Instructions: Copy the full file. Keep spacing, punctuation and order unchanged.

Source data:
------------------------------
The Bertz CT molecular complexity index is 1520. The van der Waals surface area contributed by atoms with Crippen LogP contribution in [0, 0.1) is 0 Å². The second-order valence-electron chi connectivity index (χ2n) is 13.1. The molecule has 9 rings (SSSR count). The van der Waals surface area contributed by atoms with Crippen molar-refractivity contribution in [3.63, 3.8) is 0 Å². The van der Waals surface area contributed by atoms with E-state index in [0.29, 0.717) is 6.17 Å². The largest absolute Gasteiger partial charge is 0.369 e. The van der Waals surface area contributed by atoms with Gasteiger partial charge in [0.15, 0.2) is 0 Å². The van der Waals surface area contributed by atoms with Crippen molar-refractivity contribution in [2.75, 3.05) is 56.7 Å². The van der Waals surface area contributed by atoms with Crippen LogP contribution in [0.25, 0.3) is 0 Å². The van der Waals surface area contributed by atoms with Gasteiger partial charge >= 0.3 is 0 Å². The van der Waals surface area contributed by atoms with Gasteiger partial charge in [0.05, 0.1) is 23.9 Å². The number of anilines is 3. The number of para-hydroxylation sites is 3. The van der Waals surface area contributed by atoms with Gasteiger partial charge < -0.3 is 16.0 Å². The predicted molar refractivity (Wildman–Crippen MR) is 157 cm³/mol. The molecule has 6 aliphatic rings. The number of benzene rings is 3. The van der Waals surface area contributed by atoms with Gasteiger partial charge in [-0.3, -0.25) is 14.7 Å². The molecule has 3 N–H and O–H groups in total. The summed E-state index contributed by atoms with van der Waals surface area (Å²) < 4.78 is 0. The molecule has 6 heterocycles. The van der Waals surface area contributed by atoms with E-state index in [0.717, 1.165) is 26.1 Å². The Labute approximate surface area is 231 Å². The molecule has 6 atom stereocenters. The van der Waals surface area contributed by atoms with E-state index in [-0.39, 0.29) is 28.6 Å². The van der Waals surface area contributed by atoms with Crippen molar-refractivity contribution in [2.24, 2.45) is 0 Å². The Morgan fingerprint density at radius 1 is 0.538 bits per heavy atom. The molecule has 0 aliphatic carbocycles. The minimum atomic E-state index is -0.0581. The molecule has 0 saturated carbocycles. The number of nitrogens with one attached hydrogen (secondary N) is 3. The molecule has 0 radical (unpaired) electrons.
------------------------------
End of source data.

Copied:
The Bertz CT molecular complexity index is 1520. The van der Waals surface area contributed by atoms with Crippen LogP contribution in [0, 0.1) is 0 Å². The second-order valence-electron chi connectivity index (χ2n) is 13.1. The molecule has 9 rings (SSSR count). The van der Waals surface area contributed by atoms with Crippen molar-refractivity contribution in [3.63, 3.8) is 0 Å². The van der Waals surface area contributed by atoms with E-state index in [0.29, 0.717) is 6.17 Å². The largest absolute Gasteiger partial charge is 0.369 e. The van der Waals surface area contributed by atoms with Gasteiger partial charge in [0.15, 0.2) is 0 Å². The van der Waals surface area contributed by atoms with Crippen molar-refractivity contribution in [2.75, 3.05) is 56.7 Å². The van der Waals surface area contributed by atoms with Crippen LogP contribution in [0.25, 0.3) is 0 Å². The van der Waals surface area contributed by atoms with Gasteiger partial charge >= 0.3 is 0 Å². The van der Waals surface area contributed by atoms with Gasteiger partial charge in [0.05, 0.1) is 23.9 Å². The number of anilines is 3. The number of para-hydroxylation sites is 3. The van der Waals surface area contributed by atoms with Gasteiger partial charge < -0.3 is 16.0 Å². The predicted molar refractivity (Wildman–Crippen MR) is 157 cm³/mol. The molecule has 6 aliphatic rings. The number of benzene rings is 3. The van der Waals surface area contributed by atoms with Gasteiger partial charge in [-0.3, -0.25) is 14.7 Å². The molecule has 3 N–H and O–H groups in total. The summed E-state index contributed by atoms with van der Waals surface area (Å²) < 4.78 is 0. The molecule has 6 heterocycles. The van der Waals surface area contributed by atoms with E-state index in [0.717, 1.165) is 26.1 Å². The Labute approximate surface area is 231 Å². The molecule has 6 atom stereocenters. The van der Waals surface area contributed by atoms with E-state index in [-0.39, 0.29) is 28.6 Å². The van der Waals surface area contributed by atoms with Crippen molar-refractivity contribution in [2.24, 2.45) is 0 Å². The Morgan fingerprint density at radius 1 is 0.538 bits per heavy atom. The molecule has 0 aliphatic carbocycles. The minimum atomic E-state index is -0.0581. The molecule has 0 saturated carbocycles. The number of nitrogens with one attached hydrogen (secondary N) is 3. The molecule has 0 radical (unpaired) electrons.